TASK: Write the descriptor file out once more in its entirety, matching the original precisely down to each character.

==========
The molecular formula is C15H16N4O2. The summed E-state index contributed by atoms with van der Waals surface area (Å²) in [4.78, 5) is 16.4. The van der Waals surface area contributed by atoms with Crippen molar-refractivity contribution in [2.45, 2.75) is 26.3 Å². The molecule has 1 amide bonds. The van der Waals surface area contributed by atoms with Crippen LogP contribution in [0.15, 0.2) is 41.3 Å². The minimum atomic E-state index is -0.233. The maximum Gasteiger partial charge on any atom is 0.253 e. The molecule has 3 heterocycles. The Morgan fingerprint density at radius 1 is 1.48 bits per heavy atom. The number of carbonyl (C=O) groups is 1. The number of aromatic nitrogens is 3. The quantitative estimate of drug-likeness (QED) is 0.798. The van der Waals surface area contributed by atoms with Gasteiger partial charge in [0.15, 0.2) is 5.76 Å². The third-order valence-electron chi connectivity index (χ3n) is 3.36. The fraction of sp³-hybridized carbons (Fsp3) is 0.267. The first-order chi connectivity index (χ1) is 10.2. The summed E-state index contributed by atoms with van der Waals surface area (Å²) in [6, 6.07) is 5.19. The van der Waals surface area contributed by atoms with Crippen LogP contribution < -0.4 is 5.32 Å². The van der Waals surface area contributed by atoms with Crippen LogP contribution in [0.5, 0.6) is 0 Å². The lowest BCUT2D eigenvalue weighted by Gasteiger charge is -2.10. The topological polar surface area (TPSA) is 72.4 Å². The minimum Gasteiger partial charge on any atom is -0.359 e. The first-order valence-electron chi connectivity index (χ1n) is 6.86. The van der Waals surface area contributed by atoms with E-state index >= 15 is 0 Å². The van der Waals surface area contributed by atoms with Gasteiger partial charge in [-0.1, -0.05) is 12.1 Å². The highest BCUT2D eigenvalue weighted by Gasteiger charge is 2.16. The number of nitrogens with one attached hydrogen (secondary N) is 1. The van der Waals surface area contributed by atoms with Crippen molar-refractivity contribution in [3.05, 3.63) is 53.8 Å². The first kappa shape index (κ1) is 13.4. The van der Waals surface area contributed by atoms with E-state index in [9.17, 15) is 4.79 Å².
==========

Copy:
The molecular formula is C15H16N4O2. The summed E-state index contributed by atoms with van der Waals surface area (Å²) in [4.78, 5) is 16.4. The van der Waals surface area contributed by atoms with Crippen molar-refractivity contribution in [2.45, 2.75) is 26.3 Å². The molecule has 1 amide bonds. The van der Waals surface area contributed by atoms with Crippen LogP contribution in [0.15, 0.2) is 41.3 Å². The minimum atomic E-state index is -0.233. The maximum Gasteiger partial charge on any atom is 0.253 e. The molecule has 3 heterocycles. The Morgan fingerprint density at radius 1 is 1.48 bits per heavy atom. The number of carbonyl (C=O) groups is 1. The number of aromatic nitrogens is 3. The quantitative estimate of drug-likeness (QED) is 0.798. The van der Waals surface area contributed by atoms with Gasteiger partial charge in [0.15, 0.2) is 5.76 Å². The third-order valence-electron chi connectivity index (χ3n) is 3.36. The fraction of sp³-hybridized carbons (Fsp3) is 0.267. The first-order chi connectivity index (χ1) is 10.2. The summed E-state index contributed by atoms with van der Waals surface area (Å²) in [6, 6.07) is 5.19. The van der Waals surface area contributed by atoms with Crippen LogP contribution < -0.4 is 5.32 Å². The van der Waals surface area contributed by atoms with Crippen LogP contribution in [0.5, 0.6) is 0 Å². The lowest BCUT2D eigenvalue weighted by Gasteiger charge is -2.10. The topological polar surface area (TPSA) is 72.4 Å². The minimum Gasteiger partial charge on any atom is -0.359 e. The first-order valence-electron chi connectivity index (χ1n) is 6.86. The van der Waals surface area contributed by atoms with E-state index >= 15 is 0 Å². The van der Waals surface area contributed by atoms with Gasteiger partial charge in [-0.1, -0.05) is 12.1 Å². The highest BCUT2D eigenvalue weighted by Gasteiger charge is 2.16. The number of nitrogens with one attached hydrogen (secondary N) is 1. The van der Waals surface area contributed by atoms with Crippen molar-refractivity contribution in [3.05, 3.63) is 53.8 Å². The first kappa shape index (κ1) is 13.4. The van der Waals surface area contributed by atoms with E-state index in [9.17, 15) is 4.79 Å².